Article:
My other big questions have to do with how one chooses which vowel to sing on which note, whether to sing a vowel that is tuned to the fundamental, or a vowel whose first formant is in tune with a partial, or whose second formant is in tune with a partial, or one in tune with both partials, etc, etc. But I believe you plan to address this in future posts, so I will hold off.

One teeny-tiny criticism I have with the chart is that I have a very hard time distinguishing between a few of the colors, mostly the two greens (620 and 690). I have a very good printer, but these two greens are nearly indistinguishable to my eyes. But perhaps it is just my own colorblindness.

Thank you for your responses!


George said...

Okay, one more question for now. You use the first formant but not the second for the vowel [Y] as in stueck, and the second formant but not the first for the vowel [y] as in fuehl, and the same color for both. Why is that?

Toreadorssong's Vocal Technique Blog said...

Dear George,

Great questions:

1. We do not tune to the fundamental unless it happens to be the partial that is most conducive to efficient resonance strategies. The [i] vowel has a first formant of circa 280 Hz (C4#). So someone singing that note will most likely find resonance at the fundamental. But that is happenstance. Most notes are not resonant at the fundamental until we get into the soprano high range where we usually have a single choice for resonance.

2. Which formant we chose has a lot to do with resonance strategy. Low larynx or high larynx. I have addressed this subject here relative to Kraus as an F1 tenor. If the larynx remains in its best low position throughout the range, the formant selection is almost automatic. For instance, for a tenor to sing the [a] on F4# without modification, the larynx will probably rise to match F1. If the throat remains low, the vowel will want to modify to match F2. The latter is preferable because it maintains strength in both low and high partials giving the voice a balanced quality. Kraus and Florez among others sing with a high larynx that raises as pitch is raised because shortening the vocal tract has a raising influence of F1. By keeping the larynx low, F1 remains low and is discouraged as pitch rises. F2 becomes the dominant resonance. This is the Italian approach. The Spaniards and some current American teachers (musical theater influence) have a high larynx strategy that takes the depth away and gives the voice a thinner quality.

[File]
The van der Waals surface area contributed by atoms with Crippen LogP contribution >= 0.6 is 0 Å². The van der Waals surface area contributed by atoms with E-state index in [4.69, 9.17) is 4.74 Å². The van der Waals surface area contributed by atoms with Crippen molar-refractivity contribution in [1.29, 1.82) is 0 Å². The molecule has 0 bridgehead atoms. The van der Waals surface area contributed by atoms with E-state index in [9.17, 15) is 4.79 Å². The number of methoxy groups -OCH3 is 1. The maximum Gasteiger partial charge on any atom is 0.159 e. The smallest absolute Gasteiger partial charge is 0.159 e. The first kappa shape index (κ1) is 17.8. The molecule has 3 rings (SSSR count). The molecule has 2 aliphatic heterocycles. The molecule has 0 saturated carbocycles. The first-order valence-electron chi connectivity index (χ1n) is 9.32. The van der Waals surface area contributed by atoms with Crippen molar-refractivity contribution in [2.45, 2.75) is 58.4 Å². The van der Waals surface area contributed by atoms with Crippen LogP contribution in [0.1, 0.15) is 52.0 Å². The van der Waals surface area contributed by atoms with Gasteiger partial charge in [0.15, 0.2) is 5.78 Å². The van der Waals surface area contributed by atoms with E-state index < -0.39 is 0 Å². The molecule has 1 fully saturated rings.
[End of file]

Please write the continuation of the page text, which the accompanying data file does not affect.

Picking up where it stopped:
There is also the choice of singing a note that is not resonant (i.e. the shape of the vocal tract/vowel does not facilitate the propagation of sound).

Your criticism of colors is a good one. I noticed that later on. I was trying to create a continuum that ended up being visually a touch confusing. I will repair this with time.

Toreadorssong's Vocal Technique Blog said...

Dear George, relative to your question about [Y] and [y]. If you follow the formant values [Y] and [y] would fall in different places relative to the 1st and 2nd formant spectra. Using [y] in the first formant spectrum would put it below the [i]vowel and [Y] in the second formant spectrum would appear between [I] and [e] (lip rounding lowers the formants). This would add some confusion at first sight and besides the one mixed vowel in the [i]-[I] spectrum is enough.

Mikael Pennanen-Dahlbäck said...

Hi, and thanks for your excellent blog!

I've only started reading your posts, and so far every one of them is very interesting. You focus on the very things that puzzle us singers and write in a very understandable way.

The PDF-charts don't seem accessible anymore. As a vocal coach and singer myself - and interested in Berton Coffin's work - I would like to have a look at those charts. Could you upload them again?

Jean-Ronald LaFond said...

Dear Mikael,

The PDFs should still be available. which hosts them is experiencing changes. I hope they will resolve the problem in the next few days. I will host them in a different place from now on. Will keep you posted.

mparky87 said...

Hi Jean-Ronald,

I've just discovered your blog and have read a good deal of it in one sitting. I enjoyed all of your posts immensely. Thank-you!

I have long been interested in the work of Berton Coffin and I tried to download your formant tracking charts but the links don't seem to work. Is there an alternative location to download these?


Kashu-Do said...

Hello Matthew. Sorry for the late reply! Fileden, which hosted my files went bust and so I had to take all the files offline. It's going to take a little time to relink 300 posts. In the meantime, email me at and I will send you the pdfs.